Leaving Cert: Students pressed for time on German paper

Passive house design on construction studies paper; Greek drama for classical studies

“Students have to understand conversations by native speakers including the nuances of whether the speakers knew each other.”

“Students have to understand conversations by native speakers including the nuances of whether the speakers knew each other.”

 

Students may have been pressed for time on this year’s Leaving Cert German paper, teachers have said.

Orla Ní Shúilleabháin, a teacher at the Institute of Education, said that certain parts of the higher-level paper were tricky but this is to be expected. “The first comprehension was quite long, with precise and clear questions and the second, on street children in Hamburg, was fair and accessible. The grammar section was fair and accessible.”

Fiona Healy, ASTI subject representative and a German teacher in St Joseph’s Secondary School, Ballybunion, said that the higher level paper followed the format of previous years.

“Students have to understand conversations by native speakers including the nuances of whether the speakers knew each other and their emotions, and it is essential to understand news items. The two reading comprehensions were manageable although some of the vocabulary may have been difficult. The topics in the essay and the letter – smartphones and the lives of young people – showed that rote learning lots of sentences won’t work.”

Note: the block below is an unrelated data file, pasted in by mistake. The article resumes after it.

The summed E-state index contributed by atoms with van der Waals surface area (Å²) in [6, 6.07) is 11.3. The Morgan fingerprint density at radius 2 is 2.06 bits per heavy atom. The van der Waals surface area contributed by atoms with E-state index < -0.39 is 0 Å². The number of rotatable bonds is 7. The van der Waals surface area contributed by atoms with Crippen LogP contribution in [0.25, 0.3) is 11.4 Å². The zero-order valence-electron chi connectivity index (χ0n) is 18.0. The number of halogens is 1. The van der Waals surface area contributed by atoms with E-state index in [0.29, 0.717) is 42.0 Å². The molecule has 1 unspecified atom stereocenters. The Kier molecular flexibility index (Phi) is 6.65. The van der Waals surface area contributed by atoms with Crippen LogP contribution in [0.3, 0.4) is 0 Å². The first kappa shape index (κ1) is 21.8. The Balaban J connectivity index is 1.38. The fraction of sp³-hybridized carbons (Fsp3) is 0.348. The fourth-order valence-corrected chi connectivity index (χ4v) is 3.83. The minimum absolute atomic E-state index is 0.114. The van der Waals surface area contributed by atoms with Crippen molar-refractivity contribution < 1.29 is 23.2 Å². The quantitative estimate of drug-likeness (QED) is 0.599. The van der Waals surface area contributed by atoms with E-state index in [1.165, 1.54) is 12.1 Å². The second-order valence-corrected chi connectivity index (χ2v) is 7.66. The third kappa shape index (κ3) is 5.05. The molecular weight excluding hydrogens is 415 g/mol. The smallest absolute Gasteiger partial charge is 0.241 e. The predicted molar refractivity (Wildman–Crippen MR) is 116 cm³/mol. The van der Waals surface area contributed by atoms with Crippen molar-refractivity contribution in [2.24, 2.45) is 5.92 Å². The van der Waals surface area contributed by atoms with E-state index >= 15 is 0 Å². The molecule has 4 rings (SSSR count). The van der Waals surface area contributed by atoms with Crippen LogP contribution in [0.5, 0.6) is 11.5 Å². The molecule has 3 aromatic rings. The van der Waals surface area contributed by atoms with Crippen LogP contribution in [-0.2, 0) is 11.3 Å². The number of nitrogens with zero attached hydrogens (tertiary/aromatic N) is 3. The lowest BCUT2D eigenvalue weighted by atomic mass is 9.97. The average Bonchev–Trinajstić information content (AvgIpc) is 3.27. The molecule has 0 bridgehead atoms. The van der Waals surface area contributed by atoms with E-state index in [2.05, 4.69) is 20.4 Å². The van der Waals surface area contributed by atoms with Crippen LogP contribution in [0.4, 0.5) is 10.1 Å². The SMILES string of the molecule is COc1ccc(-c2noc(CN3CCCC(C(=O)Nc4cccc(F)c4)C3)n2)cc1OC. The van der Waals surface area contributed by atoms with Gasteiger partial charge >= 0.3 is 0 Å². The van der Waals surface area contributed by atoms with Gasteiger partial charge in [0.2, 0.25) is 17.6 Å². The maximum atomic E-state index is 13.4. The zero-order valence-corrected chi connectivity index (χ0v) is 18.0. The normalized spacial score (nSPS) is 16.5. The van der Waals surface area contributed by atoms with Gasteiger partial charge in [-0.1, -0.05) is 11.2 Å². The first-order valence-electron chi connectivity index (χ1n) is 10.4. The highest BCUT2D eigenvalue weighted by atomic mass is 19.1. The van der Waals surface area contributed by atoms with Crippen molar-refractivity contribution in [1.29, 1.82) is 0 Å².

Ms Healy and Ms Ní Shúilleabháin said that students found the topics on the aural exam, including racism and the Quidditch world championship, challenging.

Listening exam

The ordinary level paper was fair and similar to the format of previous years, although some found the listening exam difficult, said Ms Ní Shúilleabháin.

The higher level construction studies paper was a good reflection of what is currently happening in the industry, said Trevor Hickey, founder of ConstructionStudies.ie and a lecturer in teacher education at the University of Limerick. “There was a strong emphasis on low-energy, sustainable house design, especially passive houses which are now recommended by the United Nations as the best way to lower domestic carbon emissions.”

Mr Hickey said that that, overall, the paper was challenging but fair, with a nice balance of topics. However, he said that a compulsory question on architectural drawing may have taken some students by surprise because it did not relate to what happens on building sites today.

The higher level classical studies paper was held in the afternoon. Jim O’Dea, classics teacher at Rathdown School in Glenageary and a member of the National Council for Curriculum and Assessment’s review board for classical studies said that the paper was, on the whole, reasonable with a wide range of questions. “Pupils always have a problem with this paper in answering six questions in three hours but we hope to have a very different syllabus for examination in 2020. Questions on Alexander the Great were along expected lines although two of the questions on life and thought in the Late Roman Republic were difficult as were three of the four questions on Greek drama.”

Try this at home: Leaving Cert construction studies

Using notes and freehand sketches, discuss the importance of any two of the following in Passive House design: (i) airtightness; (ii) indoor air quality ; (iii) solar shading.